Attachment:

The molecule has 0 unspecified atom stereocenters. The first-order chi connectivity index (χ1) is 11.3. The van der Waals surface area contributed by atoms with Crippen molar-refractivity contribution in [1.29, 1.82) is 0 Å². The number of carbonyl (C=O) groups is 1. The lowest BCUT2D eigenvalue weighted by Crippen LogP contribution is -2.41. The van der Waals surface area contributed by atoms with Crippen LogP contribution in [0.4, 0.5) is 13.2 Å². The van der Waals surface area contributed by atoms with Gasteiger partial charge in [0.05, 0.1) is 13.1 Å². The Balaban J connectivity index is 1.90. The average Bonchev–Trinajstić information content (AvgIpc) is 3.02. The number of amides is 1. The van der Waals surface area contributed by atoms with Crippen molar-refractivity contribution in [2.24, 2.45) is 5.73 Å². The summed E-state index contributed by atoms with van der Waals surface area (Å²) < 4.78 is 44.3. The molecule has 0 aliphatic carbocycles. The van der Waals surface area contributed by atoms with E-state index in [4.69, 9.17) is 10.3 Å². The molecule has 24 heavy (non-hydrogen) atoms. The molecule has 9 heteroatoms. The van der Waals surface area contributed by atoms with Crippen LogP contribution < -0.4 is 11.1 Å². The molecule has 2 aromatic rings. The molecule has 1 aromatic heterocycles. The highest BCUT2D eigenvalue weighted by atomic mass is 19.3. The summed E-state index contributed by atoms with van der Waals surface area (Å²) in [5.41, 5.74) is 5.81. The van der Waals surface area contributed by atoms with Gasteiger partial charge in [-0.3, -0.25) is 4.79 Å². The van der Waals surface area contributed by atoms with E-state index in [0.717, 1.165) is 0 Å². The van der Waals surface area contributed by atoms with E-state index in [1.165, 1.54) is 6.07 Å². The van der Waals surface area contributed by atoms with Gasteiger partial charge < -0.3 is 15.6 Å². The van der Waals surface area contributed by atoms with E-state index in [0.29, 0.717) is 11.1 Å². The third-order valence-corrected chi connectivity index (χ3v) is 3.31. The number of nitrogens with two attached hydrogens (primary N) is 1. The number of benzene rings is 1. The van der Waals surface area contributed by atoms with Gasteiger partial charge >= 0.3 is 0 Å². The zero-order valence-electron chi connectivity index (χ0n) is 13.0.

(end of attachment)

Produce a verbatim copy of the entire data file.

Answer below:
The molecule has 0 unspecified atom stereocenters. The first-order chi connectivity index (χ1) is 11.3. The van der Waals surface area contributed by atoms with Crippen molar-refractivity contribution in [1.29, 1.82) is 0 Å². The number of carbonyl (C=O) groups is 1. The lowest BCUT2D eigenvalue weighted by Crippen LogP contribution is -2.41. The van der Waals surface area contributed by atoms with Crippen LogP contribution in [0.4, 0.5) is 13.2 Å². The van der Waals surface area contributed by atoms with Gasteiger partial charge in [0.05, 0.1) is 13.1 Å². The Balaban J connectivity index is 1.90. The average Bonchev–Trinajstić information content (AvgIpc) is 3.02. The number of amides is 1. The van der Waals surface area contributed by atoms with Crippen molar-refractivity contribution in [2.24, 2.45) is 5.73 Å². The summed E-state index contributed by atoms with van der Waals surface area (Å²) < 4.78 is 44.3. The molecule has 0 aliphatic carbocycles. The van der Waals surface area contributed by atoms with E-state index in [4.69, 9.17) is 10.3 Å². The molecule has 24 heavy (non-hydrogen) atoms. The molecule has 9 heteroatoms. The van der Waals surface area contributed by atoms with Crippen LogP contribution < -0.4 is 11.1 Å². The molecule has 2 aromatic rings. The molecule has 1 aromatic heterocycles. The highest BCUT2D eigenvalue weighted by atomic mass is 19.3. The summed E-state index contributed by atoms with van der Waals surface area (Å²) in [5.41, 5.74) is 5.81. The van der Waals surface area contributed by atoms with Gasteiger partial charge in [-0.3, -0.25) is 4.79 Å². The van der Waals surface area contributed by atoms with E-state index in [0.717, 1.165) is 0 Å². The van der Waals surface area contributed by atoms with E-state index in [1.165, 1.54) is 6.07 Å². The van der Waals surface area contributed by atoms with Gasteiger partial charge < -0.3 is 15.6 Å². The van der Waals surface area contributed by atoms with E-state index in [0.29, 0.717) is 11.1 Å². The third-order valence-corrected chi connectivity index (χ3v) is 3.31. The number of nitrogens with two attached hydrogens (primary N) is 1. The number of benzene rings is 1. The van der Waals surface area contributed by atoms with Gasteiger partial charge >= 0.3 is 0 Å². The zero-order valence-electron chi connectivity index (χ0n) is 13.0.